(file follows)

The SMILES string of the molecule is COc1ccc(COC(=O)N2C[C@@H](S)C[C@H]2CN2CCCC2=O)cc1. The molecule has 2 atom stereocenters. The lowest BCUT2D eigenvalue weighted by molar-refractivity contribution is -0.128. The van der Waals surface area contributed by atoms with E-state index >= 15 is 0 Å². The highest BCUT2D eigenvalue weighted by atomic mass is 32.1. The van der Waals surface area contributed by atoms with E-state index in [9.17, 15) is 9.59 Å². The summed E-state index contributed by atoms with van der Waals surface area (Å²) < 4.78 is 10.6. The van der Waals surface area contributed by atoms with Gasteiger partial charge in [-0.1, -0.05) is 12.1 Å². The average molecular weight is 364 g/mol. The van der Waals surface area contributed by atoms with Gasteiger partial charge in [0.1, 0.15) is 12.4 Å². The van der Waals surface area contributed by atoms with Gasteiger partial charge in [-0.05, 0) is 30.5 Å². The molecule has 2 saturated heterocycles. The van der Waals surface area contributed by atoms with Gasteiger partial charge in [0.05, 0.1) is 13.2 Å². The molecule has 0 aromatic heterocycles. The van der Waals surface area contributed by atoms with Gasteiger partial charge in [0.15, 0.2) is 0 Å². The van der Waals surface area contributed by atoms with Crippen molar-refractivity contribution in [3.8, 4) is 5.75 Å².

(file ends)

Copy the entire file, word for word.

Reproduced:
The SMILES string of the molecule is COc1ccc(COC(=O)N2C[C@@H](S)C[C@H]2CN2CCCC2=O)cc1. The molecule has 2 atom stereocenters. The lowest BCUT2D eigenvalue weighted by molar-refractivity contribution is -0.128. The van der Waals surface area contributed by atoms with E-state index >= 15 is 0 Å². The highest BCUT2D eigenvalue weighted by atomic mass is 32.1. The van der Waals surface area contributed by atoms with E-state index in [9.17, 15) is 9.59 Å². The summed E-state index contributed by atoms with van der Waals surface area (Å²) < 4.78 is 10.6. The van der Waals surface area contributed by atoms with Gasteiger partial charge in [-0.1, -0.05) is 12.1 Å². The average molecular weight is 364 g/mol. The van der Waals surface area contributed by atoms with Gasteiger partial charge in [0.1, 0.15) is 12.4 Å². The van der Waals surface area contributed by atoms with Gasteiger partial charge in [-0.05, 0) is 30.5 Å². The molecule has 2 saturated heterocycles. The van der Waals surface area contributed by atoms with Gasteiger partial charge in [0.05, 0.1) is 13.2 Å². The molecule has 0 aromatic heterocycles. The van der Waals surface area contributed by atoms with Gasteiger partial charge in [0.15, 0.2) is 0 Å². The van der Waals surface area contributed by atoms with Crippen molar-refractivity contribution in [3.8, 4) is 5.75 Å².